Sexual Health: How to Check Your Love Spuds with Cam Fraser
on 13 Jun 2022
This Men’s Health Week, Cam gives you the low-down on how to keep an eye on your family jewels.
I talk a lot about sexual pleasure, but something equally important is sexual health. If you’ve got a penis and testicles, part of your sexual health maintenance should be checking yourself for testicular lumps. While testicular cancer is a relatively rare tumour type, accounting for approximately 1% of all male cancers globally (Shanmugalingam et al., 2013), inspecting your testicles once a month for lumps is important.
Checking yourself can help you become familiar with your testicles; including the look, feel and shape. This familiarity will help you notice any abnormalities.
Remember, healthy testicles feel like smooth, firm eggs. They can range in size, from the size of a bird egg to the size of a chicken egg. One testicle may also be slightly larger than the other and one testicle may hang lower than the other.
This is very common and totally normal. There should be no pain or discomfort when the testicles are handled gently.
The best time for you to examine is during or after a bath or shower, when the skin of the scrotum is relaxed. It may help to check yourself in front of a mirror, so you can see as well as feel what you’re doing.
Here are some guidelines to follow when performing a testicular self-examination:
Begin by holding your penis out of the way so you can examine each side separately. Hold your testicle between your thumbs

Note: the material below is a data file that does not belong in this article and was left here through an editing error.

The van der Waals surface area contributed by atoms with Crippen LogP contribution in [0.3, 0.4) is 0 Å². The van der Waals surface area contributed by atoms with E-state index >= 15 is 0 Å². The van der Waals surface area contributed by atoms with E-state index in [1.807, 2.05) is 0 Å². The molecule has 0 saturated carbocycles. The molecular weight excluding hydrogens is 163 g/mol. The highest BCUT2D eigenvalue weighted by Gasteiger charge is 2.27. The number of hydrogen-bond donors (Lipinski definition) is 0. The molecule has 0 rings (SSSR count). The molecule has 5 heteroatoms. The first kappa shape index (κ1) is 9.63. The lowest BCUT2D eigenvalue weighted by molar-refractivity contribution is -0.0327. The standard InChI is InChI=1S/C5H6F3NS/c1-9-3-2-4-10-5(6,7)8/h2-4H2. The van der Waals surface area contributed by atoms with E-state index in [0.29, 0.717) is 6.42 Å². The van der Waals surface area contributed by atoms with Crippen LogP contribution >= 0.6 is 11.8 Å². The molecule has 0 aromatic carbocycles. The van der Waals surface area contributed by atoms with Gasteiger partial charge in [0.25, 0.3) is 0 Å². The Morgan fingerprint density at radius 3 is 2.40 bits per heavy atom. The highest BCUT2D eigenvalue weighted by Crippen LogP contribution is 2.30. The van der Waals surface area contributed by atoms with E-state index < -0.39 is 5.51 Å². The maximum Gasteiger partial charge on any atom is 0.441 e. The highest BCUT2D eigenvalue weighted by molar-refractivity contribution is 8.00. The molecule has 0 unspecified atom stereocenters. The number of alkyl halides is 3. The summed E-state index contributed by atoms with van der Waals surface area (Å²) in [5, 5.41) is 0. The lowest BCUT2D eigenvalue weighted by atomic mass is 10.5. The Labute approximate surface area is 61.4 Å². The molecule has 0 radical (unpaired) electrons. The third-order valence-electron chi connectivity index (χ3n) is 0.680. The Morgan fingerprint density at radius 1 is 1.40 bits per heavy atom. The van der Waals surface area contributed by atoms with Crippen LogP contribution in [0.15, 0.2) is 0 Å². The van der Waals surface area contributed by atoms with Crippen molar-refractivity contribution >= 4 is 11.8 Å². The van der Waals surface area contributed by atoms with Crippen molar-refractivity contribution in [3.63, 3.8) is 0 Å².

and fingers with both hands and roll it gently between your fingers. Look and feel for any hard lumps, any smooth, rounded masses, or any change in the size, shape, or consistency of your testicles.
Feel along the underside of the scrotum to find the epididymis that sits at the back of the testicle. It should feel like a little bunch of tightly curled tubes.
Testicles also contain blood vessels, supporting tissues, and tubes which carry sperm. You might confuse these with abnormal lumps at first, which is why it is important to get familiar with your testicles so you can notice anything unusual. Keep an eye out for lumps or swelling in or on the testicle itself, a change in testicular size, a change in testicular shape, or a change in the consistency or feel of the testicle.
Remember, even if your testicle does get larger, there are many reasons other than cancer. For example, fluid can collect around the testicle to form a hydrocele. Or the veins in the testicle can dilate and cause enlargement and lumpiness, known as a varicocele. In any case, if you are concerned, consult a doctor.
Examining your testicles regularly will help you to know what's normal and what's different but this doesn’t have to be a clinical thing. You can draw yourself a warm bath and check your testicles in there as part of your self-care or self-pleasure practice. You might like to give yourself a massage while you’re down there. Familiarity with your genitals can also increase awareness of physical sensations of pleasure and arousal and that’s just for fun.
If you do notice any changes, be sure to report them to your doctor without delay.